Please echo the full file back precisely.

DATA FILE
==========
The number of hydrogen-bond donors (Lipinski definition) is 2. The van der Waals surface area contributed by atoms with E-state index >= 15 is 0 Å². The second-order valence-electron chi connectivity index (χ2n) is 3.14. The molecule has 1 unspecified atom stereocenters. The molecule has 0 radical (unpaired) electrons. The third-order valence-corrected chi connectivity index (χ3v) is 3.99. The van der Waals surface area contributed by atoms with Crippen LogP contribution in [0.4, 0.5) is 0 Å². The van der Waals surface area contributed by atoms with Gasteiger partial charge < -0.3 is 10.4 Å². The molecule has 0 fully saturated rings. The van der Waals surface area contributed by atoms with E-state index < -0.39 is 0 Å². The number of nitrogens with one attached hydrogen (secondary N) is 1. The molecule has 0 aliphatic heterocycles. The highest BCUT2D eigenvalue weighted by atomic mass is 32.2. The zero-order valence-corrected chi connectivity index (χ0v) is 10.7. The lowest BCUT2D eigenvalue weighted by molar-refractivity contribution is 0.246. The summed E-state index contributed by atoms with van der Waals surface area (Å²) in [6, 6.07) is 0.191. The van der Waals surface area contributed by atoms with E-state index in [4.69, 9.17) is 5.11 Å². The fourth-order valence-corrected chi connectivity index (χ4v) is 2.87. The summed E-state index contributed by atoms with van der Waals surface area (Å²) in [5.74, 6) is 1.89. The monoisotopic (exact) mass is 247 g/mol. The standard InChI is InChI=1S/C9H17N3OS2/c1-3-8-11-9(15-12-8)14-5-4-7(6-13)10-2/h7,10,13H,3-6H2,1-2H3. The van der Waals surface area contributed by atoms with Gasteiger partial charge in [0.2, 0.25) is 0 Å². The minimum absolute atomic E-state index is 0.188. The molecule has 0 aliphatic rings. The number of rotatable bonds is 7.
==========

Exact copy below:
The number of hydrogen-bond donors (Lipinski definition) is 2. The van der Waals surface area contributed by atoms with E-state index >= 15 is 0 Å². The second-order valence-electron chi connectivity index (χ2n) is 3.14. The molecule has 1 unspecified atom stereocenters. The molecule has 0 radical (unpaired) electrons. The third-order valence-corrected chi connectivity index (χ3v) is 3.99. The van der Waals surface area contributed by atoms with Crippen LogP contribution in [0.4, 0.5) is 0 Å². The van der Waals surface area contributed by atoms with Gasteiger partial charge < -0.3 is 10.4 Å². The molecule has 0 fully saturated rings. The van der Waals surface area contributed by atoms with E-state index < -0.39 is 0 Å². The number of nitrogens with one attached hydrogen (secondary N) is 1. The molecule has 0 aliphatic heterocycles. The highest BCUT2D eigenvalue weighted by atomic mass is 32.2. The zero-order valence-corrected chi connectivity index (χ0v) is 10.7. The lowest BCUT2D eigenvalue weighted by molar-refractivity contribution is 0.246. The summed E-state index contributed by atoms with van der Waals surface area (Å²) in [6, 6.07) is 0.191. The van der Waals surface area contributed by atoms with E-state index in [4.69, 9.17) is 5.11 Å². The fourth-order valence-corrected chi connectivity index (χ4v) is 2.87. The summed E-state index contributed by atoms with van der Waals surface area (Å²) in [5.74, 6) is 1.89. The monoisotopic (exact) mass is 247 g/mol. The standard InChI is InChI=1S/C9H17N3OS2/c1-3-8-11-9(15-12-8)14-5-4-7(6-13)10-2/h7,10,13H,3-6H2,1-2H3. The van der Waals surface area contributed by atoms with Gasteiger partial charge in [0.2, 0.25) is 0 Å². The minimum absolute atomic E-state index is 0.188. The molecule has 0 aliphatic rings. The number of rotatable bonds is 7.